It's safe to say that Sheffield Council's multi-billion pound contract with Amey to maintain the city's roads has certainly sparked debate across the city.
Controversial tree felling works - part of the £2.2 billion highways improvement contract - have been on hold for more than two months now following a number of clashes between protesters and workers.
Campaigners claim trees being felled are 'perfectly healthy' and have staged protests at felling sites across the city but the council and Amey said its workers were replacing trees deemed dangerous, dead, diseased or dying, which are damaging pavements.
But contractors resurfacing roads in one part of Sheffield sparked a debate of a different kind when they unearthed these wooden cobbles - thought to date back to the 1800s.
Nigel Humberstone spotted the cobbles on Hodgson Street, near the Moore Street roundabout, while Sheffield Council contractor Amey were carrying out repairs on the road.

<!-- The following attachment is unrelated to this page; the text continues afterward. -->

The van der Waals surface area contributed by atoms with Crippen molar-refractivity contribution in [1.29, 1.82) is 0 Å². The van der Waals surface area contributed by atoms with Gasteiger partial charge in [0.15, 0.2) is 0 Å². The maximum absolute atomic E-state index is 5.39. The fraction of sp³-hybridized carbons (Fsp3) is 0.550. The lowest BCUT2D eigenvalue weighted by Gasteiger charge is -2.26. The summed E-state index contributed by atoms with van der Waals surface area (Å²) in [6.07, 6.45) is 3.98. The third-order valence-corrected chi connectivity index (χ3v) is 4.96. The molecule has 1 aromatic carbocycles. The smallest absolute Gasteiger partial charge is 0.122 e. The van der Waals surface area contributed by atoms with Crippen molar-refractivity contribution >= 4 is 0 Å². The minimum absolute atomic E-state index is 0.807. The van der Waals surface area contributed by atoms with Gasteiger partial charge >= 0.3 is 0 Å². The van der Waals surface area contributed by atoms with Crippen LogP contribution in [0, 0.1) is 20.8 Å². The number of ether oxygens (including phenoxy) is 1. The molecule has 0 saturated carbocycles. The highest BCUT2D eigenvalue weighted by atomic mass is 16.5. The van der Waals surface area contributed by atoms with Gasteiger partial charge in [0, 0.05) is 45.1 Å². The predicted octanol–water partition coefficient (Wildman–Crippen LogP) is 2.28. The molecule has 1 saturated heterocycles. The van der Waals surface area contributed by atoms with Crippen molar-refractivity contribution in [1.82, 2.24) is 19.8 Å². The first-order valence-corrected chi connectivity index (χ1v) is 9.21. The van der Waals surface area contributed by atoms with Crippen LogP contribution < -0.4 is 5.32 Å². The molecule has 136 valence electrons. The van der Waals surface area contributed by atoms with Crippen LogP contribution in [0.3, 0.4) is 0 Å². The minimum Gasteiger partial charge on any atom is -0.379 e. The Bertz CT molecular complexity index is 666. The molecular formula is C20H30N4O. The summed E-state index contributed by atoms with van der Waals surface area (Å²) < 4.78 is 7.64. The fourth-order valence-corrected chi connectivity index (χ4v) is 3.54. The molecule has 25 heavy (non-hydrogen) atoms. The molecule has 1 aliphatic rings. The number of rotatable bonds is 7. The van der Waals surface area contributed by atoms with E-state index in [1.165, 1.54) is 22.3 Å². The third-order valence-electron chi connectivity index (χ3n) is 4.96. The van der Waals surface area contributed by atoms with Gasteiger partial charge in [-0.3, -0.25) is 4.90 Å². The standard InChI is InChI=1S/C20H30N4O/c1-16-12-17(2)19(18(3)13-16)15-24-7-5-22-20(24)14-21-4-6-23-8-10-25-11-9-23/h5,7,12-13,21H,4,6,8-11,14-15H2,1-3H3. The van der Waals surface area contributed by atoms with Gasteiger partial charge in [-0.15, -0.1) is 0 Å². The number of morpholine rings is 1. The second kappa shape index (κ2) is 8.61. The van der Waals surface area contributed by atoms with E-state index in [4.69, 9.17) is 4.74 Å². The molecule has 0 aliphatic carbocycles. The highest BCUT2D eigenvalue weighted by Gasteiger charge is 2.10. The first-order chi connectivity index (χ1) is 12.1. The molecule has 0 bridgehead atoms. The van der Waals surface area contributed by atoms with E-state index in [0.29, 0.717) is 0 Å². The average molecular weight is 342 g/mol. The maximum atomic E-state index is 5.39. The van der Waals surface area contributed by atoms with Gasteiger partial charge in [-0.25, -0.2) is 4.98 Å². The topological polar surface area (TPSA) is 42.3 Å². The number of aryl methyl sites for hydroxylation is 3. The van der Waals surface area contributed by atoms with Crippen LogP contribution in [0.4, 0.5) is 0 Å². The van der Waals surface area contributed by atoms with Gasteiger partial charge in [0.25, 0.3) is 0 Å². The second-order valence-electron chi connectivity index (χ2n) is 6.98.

He said: "I've been told that the wooden cobbles were used across the city on certain roads to dampen the noise caused by the steel rims on the wooden wheels of wagons and carriages.
"The noise on the stone cobbles was very loud and these were used on areas around West Street and Division where the former Royal Hospital was - reducing the noise for patients."
Mr Humberstone said he'd been told the wooden cobbles would have been laid around the late 1880s and were used during the Victorian era.
He added: "I am not a native Sheffielder but I have been here since the 1980s and I am interesting in the history of the city and preserving it for future generations.
"It certainly sparked a lot of interest but the next day tarmac was laid over the cobbles."